attention

Pay Attention Procurement!

In the five-part Procurement Foundry Slack series “Fix Your Zoom Body” with health and wellness advisor Agetha Degasperi, one of the topics of discussion was meditation for mental performance. Pay attention procurement!

If you are tracking posts on social media, such a session is not only a good idea but actually necessary. Yes, the pandemic is the proverbial elephant in the room contributing to our overall stress level. However, there are more immediate and direct things with which we have to deal beyond a big picture view of what has transpired over the past year.

In today’s article, we will focus on one of these stressors that will help us recognize the value of having islands of peace through personal meditation and what action we can take to harmonize our senses.

Agility or Attention

There are no shortages of articles talking about the importance of agility and adapting to dynamically changing situations in real-time.

Being able to fast-switch from doing one or multiple things to doing something else is a great attribute—right? But is this ability to “adapt” a sign of agility or an inability to pay attention?

According to one recent social media post promoting a session with an Olympic coach on focus and perseverance, what we consider agility may be a sign of a short attention span.

Based on statistics in 2000, the average attention span of a human being was 12-seconds. While that seems a tad short, buckle up because, as of today, our ability to focus or pay attention is down to 8-seconds, which is apparently 1-second less than an average goldfish’s 9-seconds. 

Sorry, I had to answer the phone, respond to a text, and get ready for a Zoom meeting—what were we discussing?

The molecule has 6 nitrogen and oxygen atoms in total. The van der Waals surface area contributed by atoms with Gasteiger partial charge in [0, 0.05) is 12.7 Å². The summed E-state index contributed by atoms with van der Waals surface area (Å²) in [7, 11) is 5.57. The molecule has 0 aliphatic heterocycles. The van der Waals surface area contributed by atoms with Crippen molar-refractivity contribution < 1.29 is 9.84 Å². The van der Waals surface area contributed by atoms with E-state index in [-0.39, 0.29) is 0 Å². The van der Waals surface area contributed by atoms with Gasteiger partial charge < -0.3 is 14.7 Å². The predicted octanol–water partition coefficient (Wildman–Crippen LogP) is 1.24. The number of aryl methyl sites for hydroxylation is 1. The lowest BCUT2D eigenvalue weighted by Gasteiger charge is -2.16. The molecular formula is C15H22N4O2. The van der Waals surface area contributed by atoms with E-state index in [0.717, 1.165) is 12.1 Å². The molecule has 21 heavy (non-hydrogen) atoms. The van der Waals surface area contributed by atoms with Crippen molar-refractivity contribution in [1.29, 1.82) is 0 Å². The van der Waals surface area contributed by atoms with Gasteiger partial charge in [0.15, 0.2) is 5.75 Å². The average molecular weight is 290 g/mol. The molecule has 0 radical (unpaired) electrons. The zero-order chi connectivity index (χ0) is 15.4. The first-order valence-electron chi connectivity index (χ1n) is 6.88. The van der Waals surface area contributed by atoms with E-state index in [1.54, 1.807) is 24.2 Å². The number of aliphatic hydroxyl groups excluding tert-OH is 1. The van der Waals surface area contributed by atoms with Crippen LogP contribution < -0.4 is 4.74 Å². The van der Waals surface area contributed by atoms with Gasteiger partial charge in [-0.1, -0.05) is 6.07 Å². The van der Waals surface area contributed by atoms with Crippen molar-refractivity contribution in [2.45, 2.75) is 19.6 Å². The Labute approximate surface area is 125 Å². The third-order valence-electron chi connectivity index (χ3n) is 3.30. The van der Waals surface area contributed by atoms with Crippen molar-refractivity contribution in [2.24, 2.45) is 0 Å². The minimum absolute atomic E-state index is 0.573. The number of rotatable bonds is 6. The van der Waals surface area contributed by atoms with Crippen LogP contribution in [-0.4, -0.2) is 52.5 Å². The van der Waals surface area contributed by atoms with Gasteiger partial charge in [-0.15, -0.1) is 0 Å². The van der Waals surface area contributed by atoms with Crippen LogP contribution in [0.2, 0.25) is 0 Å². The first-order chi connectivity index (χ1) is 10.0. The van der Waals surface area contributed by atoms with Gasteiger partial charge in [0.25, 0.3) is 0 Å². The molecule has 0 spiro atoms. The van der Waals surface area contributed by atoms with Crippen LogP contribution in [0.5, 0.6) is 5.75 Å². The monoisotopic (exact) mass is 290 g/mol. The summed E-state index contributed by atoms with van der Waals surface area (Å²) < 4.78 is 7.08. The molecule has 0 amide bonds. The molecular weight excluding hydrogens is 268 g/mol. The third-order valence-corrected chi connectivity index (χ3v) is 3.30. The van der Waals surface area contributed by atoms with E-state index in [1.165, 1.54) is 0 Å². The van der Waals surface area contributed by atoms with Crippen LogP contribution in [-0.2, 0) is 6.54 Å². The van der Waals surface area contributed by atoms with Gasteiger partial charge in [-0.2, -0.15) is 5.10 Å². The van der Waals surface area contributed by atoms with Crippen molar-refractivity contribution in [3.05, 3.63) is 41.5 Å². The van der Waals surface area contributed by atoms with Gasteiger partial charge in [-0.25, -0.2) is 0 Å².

What’s the Hurry?

Like the encouragement to “fail fast,” the term “think fast” is now commensurate with the words agility and adaptability.

For example, how many people read beyond an article’s headline before clicking the “next” button or move on after the first paragraph. Perhaps it is in our nature to move in tandem with the speed at which we receive information.

Once again, pay attention procurement!

We can recall the early days of the Internet when the 20 seconds or so you had to wait to get online was considered fast. Now anything longer than a fraction of a second is too long. Even TED Talks are being “shortened” to accommodate the demand for “quick feed” insights that may or may not inform.

The fact is that speed does not necessarily mean you are agile. It could mean that you are overloaded. In such circumstances, adaptability may have more to do with treading water than adapting.

Given the above, what action should you take to retake control? At this point, 15-minutes of meditation at your desk sounds like an excellent idea. What do you think?